Mark 8: 27–35
Today’s gospel passage gives us an account of the most critical turning-point in the public ministry of Jesus. The stage is set by the seemingly innocent questions of Jesus about his identity. Peter speaks for all the disciples when he declares confidently, “You are the Messiah.” In view of the miracles of Jesus in Galilee that would seem to be an obvious conclusion.
Jesus, however, is deeply disturbed by this answer and the reason is immediately revealed: “He began to teach them that the Son of Man must suffer greatly…” The clear implication is that he is not a Messiah in the political sense that the disciples understood. He is not interested in leading them into a war of liberation from the
Romans, but hopes instead to liberate them in a far more radical way from the bondage of sin and death.
Peter’s strong reaction and the rebuke by Jesus should be understood as a moment of crisis when Peter is challenged to abandon human wisdom and to accept the divine way of doing things. It may be helpful to note that the word Satan had the original meaning of any “adversary” before it came to be the name of the great adversary of God. Accordingly, Jesus is asking Peter to avoid being his adversary but rather to stand with him in the difficult time of his suffering and death.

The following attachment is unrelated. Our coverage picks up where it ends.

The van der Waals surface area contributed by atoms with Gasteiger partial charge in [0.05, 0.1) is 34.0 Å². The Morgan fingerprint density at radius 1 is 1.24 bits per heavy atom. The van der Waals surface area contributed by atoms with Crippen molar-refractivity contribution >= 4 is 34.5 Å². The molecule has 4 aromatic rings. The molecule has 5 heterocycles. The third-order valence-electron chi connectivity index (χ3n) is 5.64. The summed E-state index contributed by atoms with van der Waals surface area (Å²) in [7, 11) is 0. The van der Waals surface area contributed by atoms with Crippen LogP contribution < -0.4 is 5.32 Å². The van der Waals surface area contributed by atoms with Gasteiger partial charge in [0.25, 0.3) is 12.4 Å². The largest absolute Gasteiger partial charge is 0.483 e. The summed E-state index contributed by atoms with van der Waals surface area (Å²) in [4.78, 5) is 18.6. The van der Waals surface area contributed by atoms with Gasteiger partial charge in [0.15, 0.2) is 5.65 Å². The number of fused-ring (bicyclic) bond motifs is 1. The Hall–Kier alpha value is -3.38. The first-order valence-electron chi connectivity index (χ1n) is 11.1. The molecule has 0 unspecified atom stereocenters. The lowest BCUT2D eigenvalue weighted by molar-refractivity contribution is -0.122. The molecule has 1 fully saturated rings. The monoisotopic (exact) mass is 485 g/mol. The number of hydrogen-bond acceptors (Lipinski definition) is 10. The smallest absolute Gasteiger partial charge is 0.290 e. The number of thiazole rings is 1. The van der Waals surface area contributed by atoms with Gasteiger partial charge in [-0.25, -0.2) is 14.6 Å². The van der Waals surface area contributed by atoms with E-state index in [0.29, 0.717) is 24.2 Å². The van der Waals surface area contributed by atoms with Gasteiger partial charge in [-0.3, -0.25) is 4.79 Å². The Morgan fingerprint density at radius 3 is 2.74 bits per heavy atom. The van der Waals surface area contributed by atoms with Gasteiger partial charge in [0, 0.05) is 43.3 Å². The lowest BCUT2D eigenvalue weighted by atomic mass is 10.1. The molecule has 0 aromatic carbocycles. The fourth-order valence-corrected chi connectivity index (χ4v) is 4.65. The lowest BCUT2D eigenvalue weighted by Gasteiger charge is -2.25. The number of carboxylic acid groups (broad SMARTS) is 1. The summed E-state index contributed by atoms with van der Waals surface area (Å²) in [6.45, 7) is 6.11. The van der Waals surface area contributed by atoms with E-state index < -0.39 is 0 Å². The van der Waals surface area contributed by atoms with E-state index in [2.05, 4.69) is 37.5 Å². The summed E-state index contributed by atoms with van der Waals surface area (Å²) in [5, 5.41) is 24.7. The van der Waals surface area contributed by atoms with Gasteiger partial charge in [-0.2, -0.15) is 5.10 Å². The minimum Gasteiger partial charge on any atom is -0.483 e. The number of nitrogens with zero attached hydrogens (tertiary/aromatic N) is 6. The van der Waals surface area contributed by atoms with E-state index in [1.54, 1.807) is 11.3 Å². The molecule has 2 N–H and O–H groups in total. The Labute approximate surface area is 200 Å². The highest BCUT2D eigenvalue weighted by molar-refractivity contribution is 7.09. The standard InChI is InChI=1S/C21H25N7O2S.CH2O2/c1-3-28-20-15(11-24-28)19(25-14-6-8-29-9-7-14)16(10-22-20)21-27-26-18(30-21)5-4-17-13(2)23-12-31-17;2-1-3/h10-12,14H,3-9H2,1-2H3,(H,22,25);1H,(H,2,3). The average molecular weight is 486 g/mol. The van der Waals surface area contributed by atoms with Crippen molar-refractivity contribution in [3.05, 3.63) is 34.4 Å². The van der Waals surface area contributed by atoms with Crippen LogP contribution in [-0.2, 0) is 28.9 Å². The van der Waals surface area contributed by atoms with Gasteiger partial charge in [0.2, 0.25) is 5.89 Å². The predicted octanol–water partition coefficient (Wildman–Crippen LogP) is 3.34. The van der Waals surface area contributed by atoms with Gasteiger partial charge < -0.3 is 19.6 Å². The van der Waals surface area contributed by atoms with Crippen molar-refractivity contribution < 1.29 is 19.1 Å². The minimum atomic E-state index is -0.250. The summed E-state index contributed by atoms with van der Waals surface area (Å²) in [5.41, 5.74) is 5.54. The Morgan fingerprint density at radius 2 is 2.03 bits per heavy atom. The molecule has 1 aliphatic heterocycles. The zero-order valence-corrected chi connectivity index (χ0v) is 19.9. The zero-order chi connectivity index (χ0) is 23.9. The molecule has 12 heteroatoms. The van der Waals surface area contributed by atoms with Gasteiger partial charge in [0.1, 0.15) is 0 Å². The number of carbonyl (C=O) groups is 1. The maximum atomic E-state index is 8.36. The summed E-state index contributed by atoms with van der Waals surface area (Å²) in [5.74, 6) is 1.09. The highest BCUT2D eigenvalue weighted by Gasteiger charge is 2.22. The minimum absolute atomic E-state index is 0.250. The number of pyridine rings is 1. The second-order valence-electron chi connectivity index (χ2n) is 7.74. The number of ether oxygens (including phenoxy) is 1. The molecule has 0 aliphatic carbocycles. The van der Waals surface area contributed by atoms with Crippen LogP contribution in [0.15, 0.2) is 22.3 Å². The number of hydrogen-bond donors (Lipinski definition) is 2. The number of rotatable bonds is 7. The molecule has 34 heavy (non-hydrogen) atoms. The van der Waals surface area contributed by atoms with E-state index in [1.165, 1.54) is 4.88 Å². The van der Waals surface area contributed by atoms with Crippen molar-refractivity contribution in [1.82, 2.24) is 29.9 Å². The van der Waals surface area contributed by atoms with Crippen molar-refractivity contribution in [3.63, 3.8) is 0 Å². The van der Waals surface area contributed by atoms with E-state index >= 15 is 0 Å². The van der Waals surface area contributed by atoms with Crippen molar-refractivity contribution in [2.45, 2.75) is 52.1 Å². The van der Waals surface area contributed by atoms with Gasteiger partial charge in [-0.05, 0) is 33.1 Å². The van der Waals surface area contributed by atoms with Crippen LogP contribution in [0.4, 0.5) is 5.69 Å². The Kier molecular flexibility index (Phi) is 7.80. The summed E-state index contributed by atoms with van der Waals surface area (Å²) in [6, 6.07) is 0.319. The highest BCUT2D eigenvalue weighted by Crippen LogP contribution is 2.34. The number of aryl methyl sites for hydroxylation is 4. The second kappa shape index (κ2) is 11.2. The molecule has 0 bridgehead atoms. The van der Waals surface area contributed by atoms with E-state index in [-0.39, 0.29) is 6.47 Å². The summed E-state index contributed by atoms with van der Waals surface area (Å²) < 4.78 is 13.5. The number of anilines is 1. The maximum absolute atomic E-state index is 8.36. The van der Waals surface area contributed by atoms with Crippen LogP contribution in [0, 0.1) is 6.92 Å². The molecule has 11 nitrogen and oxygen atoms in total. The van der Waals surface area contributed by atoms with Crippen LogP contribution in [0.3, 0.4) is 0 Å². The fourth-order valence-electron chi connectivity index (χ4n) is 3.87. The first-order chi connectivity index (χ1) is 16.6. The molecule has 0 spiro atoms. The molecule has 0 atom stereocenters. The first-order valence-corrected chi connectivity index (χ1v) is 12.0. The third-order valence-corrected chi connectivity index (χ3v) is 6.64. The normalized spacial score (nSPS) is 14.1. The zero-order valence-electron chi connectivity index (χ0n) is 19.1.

This challenge to Peter reminds us of the words of Isaiah: “For my thoughts are not your thoughts, nor are your ways my ways—oracle of the Lord. For as the heavens are higher than the earth, so are my ways higher than your ways, my thoughts higher than your thoughts” (Isaiah 55: 8–9).
One of the most difficult challenges in the life of a Christian is the need to move from a life guided by human wisdom to the acceptance of God’s way of doing things. There is nothing wrong with human wisdom and it is certainly preferable to human folly. We need to make good and reasonable and prudent decisions in life. “Dropping out” of life is not a very good way to change things for the better.
Nonetheless, human wisdom is not an absolute reality and must therefore be subservient to a higher divine wisdom. From the teaching of Jesus, we discover that the purpose of human life is not just to acquire wealth and power but rather to direct all such human success to the divine purpose of love and service. Jesus clearly manifested human wisdom in the power and eloquence that he displayed in the early days of his ministry. However, as today’s gospel reminds us, he let go of all that in order to love in a way that meant suffering and even death.
All this may seem to be a severe prescription for human life. However, it is important to distinguish the suffering that loving entails from all other kinds of suffering. There is literally a world of difference between them. The suffering that comes from loving leads to genuine happiness—a happiness that is far more satisfying than the pleasure that comes from having one’s own way most of the time.
And since such unselfish loving puts us in touch with God’s own love, it leads also to the final liberation that we call resurrection. Good Friday is not nearly as bad as it looks from the outside; and Easter Sunday is much better than we can ever imagine.
Demetrius R. Dumm, O.S.B.